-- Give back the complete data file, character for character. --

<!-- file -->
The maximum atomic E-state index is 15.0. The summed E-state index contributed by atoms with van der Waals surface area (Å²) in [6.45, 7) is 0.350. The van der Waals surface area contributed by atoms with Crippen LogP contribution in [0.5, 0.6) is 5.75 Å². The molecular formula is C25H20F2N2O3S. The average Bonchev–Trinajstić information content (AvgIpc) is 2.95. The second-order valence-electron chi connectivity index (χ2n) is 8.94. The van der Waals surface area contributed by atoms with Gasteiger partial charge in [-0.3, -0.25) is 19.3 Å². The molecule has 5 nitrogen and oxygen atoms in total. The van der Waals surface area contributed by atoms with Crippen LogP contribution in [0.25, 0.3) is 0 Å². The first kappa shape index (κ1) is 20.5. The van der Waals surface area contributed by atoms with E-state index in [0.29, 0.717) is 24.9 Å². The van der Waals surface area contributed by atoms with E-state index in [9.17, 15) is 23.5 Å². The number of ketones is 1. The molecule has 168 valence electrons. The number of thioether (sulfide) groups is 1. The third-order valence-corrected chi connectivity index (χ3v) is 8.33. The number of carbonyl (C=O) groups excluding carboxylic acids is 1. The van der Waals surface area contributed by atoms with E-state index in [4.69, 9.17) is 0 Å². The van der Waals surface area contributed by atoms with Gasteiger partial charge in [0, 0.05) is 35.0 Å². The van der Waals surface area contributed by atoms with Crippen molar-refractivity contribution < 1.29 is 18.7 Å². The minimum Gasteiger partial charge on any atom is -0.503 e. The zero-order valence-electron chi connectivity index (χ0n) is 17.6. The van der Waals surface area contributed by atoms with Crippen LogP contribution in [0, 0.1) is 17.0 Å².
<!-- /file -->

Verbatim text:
The maximum atomic E-state index is 15.0. The summed E-state index contributed by atoms with van der Waals surface area (Å²) in [6.45, 7) is 0.350. The van der Waals surface area contributed by atoms with Crippen LogP contribution in [0.5, 0.6) is 5.75 Å². The molecular formula is C25H20F2N2O3S. The average Bonchev–Trinajstić information content (AvgIpc) is 2.95. The second-order valence-electron chi connectivity index (χ2n) is 8.94. The van der Waals surface area contributed by atoms with Gasteiger partial charge in [-0.3, -0.25) is 19.3 Å². The molecule has 5 nitrogen and oxygen atoms in total. The van der Waals surface area contributed by atoms with Crippen LogP contribution in [0.25, 0.3) is 0 Å². The first kappa shape index (κ1) is 20.5. The van der Waals surface area contributed by atoms with E-state index in [0.29, 0.717) is 24.9 Å². The van der Waals surface area contributed by atoms with E-state index in [9.17, 15) is 23.5 Å². The number of ketones is 1. The molecule has 168 valence electrons. The number of thioether (sulfide) groups is 1. The third-order valence-corrected chi connectivity index (χ3v) is 8.33. The number of carbonyl (C=O) groups excluding carboxylic acids is 1. The van der Waals surface area contributed by atoms with E-state index in [4.69, 9.17) is 0 Å². The van der Waals surface area contributed by atoms with Gasteiger partial charge in [0, 0.05) is 35.0 Å². The van der Waals surface area contributed by atoms with Crippen molar-refractivity contribution < 1.29 is 18.7 Å². The minimum Gasteiger partial charge on any atom is -0.503 e. The zero-order valence-electron chi connectivity index (χ0n) is 17.6. The van der Waals surface area contributed by atoms with Crippen LogP contribution in [0, 0.1) is 17.0 Å².